The Great Outdoors Makes You Feel Good Inside

The Great Outdoors Makes You Feel Good Inside

Today, our lives are occupied by cell phones, TV streaming services and sitting in front of computers. It’s no surprise that the only time some of us may spend outdoors is hopping in the car to go to work or while running an errand.

However, it’s greatly important to make time to enjoy the outdoors. Spending time outside on a daily basis is beneficial to one’s mental, emotional and physical health.

Being outside reduces inflammation.

Chronic pain sufferers can benefit from soaking in the sun if a flare-up strikes. A Japanese study found that spending time in a green space—a forest, in the study’s case—decreased inflammation in the participants’ bodies. This phenomenon was named “shinrin-yoku,” which translates to “forest bath.”

No need to run off to a forest, though; this positive reaction to nature can be achieved in any setting where one is surrounded by greenery, even if your chosen green space is your backyard.

The outdoors has healing energy.

Spending time outside is easily a form of self-care. The calmness of nature can lower your cortisol levels, which, in turn, lowers stress. In fact, ecotherapy is a psychological practice that uses the outdoors as a method of reducing depression and aggression while simultaneously boosting creativity and productivity.

Threshold, a mental health organization located in Chicago, Ill., has a gardening program for veterans living with post-traumatic stress disorders. Tending to flowers at Chicago Botanical Garden helps give a sense of comfort and purpose to its members.

By utilizing outdoor activities like horticulture, meditation and physical exercise, people may feel closer to nature and more at peace with themselves.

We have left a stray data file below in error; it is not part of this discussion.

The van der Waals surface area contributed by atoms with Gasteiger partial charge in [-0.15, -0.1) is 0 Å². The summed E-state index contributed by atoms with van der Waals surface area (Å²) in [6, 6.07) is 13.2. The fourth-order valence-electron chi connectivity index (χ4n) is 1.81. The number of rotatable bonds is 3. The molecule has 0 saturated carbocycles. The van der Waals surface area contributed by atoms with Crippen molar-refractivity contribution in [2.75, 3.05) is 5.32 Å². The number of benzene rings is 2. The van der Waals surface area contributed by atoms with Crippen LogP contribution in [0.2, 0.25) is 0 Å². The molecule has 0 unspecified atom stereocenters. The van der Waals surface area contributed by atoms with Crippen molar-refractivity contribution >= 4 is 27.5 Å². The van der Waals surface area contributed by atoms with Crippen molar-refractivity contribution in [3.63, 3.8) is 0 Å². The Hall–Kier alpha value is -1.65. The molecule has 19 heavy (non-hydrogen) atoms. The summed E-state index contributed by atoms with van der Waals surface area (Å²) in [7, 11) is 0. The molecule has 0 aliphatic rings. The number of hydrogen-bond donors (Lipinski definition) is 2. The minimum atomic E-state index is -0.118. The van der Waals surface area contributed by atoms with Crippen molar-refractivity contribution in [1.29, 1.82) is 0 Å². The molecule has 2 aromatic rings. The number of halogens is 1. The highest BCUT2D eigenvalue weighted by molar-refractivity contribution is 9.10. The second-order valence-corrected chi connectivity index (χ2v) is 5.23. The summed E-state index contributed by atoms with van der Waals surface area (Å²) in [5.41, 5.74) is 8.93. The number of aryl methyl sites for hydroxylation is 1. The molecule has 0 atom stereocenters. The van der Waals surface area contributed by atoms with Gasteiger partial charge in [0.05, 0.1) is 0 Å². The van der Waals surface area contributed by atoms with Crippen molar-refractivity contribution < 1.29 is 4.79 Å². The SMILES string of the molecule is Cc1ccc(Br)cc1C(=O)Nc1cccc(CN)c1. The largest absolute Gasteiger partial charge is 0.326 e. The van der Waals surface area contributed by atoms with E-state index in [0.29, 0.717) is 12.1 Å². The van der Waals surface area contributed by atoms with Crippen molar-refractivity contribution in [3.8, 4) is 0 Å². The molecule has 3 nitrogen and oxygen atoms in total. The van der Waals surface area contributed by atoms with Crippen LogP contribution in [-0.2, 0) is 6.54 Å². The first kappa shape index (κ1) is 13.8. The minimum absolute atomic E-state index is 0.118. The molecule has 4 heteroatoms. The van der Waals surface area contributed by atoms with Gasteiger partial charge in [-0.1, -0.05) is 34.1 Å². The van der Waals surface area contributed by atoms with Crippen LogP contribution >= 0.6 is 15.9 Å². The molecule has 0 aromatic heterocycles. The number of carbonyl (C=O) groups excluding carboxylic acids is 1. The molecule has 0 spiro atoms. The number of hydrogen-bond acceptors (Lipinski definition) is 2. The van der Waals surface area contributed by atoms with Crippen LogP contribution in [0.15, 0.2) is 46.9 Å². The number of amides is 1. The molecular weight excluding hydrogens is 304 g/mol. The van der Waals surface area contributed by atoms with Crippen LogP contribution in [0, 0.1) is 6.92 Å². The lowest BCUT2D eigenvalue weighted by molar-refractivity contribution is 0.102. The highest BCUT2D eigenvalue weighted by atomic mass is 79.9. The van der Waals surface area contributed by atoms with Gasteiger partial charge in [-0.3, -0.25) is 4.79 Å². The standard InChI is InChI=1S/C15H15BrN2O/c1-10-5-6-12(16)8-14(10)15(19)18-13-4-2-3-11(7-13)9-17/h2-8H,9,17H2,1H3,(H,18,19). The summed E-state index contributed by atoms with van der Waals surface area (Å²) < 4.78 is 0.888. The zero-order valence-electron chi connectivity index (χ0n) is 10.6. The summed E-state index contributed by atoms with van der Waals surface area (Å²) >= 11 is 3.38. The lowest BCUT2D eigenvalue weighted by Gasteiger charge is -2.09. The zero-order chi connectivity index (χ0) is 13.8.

Fresh air can boost your immunity.

A “phytoncide” is a chemical released by many things in nature, such as soil, trees, leaves and plants. When inhaled, these substances stimulate the body to increase white blood cell production.

In the previously mentioned “forest bathing” study, preliminary results found that spending time in places with lots of trees—where more phytoncides are present—may aid the body’s production of “natural killer” white blood cells that attack cancerous cells.

Time spent outdoors supports healthy aging.

Since Tabitha’s Purpose is to empower people to live joyfully, age gratefully, it’s no wonder we would encourage you to go outside if it makes you happier and keeps you healthy!

According to a study in the Journal of Aging and Health, in adults over the age of 70, going outside daily correlates to better sleep, improved mobility and reduced cognitive decline. Additionally, students at the University of Michigan participated in a study that found nature walks may improve short-term memory. Since short-term memory is integral to the retention of long-term knowledge, keeping one’s mind sharp is a key to healthy mental aging.

Spending time outside provides people with a plethora of nutrients—like Vitamin D—that aid in infection control, mood regulation and many other functions. Whether it be going for a jog, working in the garden or lounging in a hammock, taking time to be present and soak up some sun could very well be a way to benefit one’s body and overall spirit.

For answers to all your aging questions, start with Tabitha. Contact a Tabitha Care Expert today.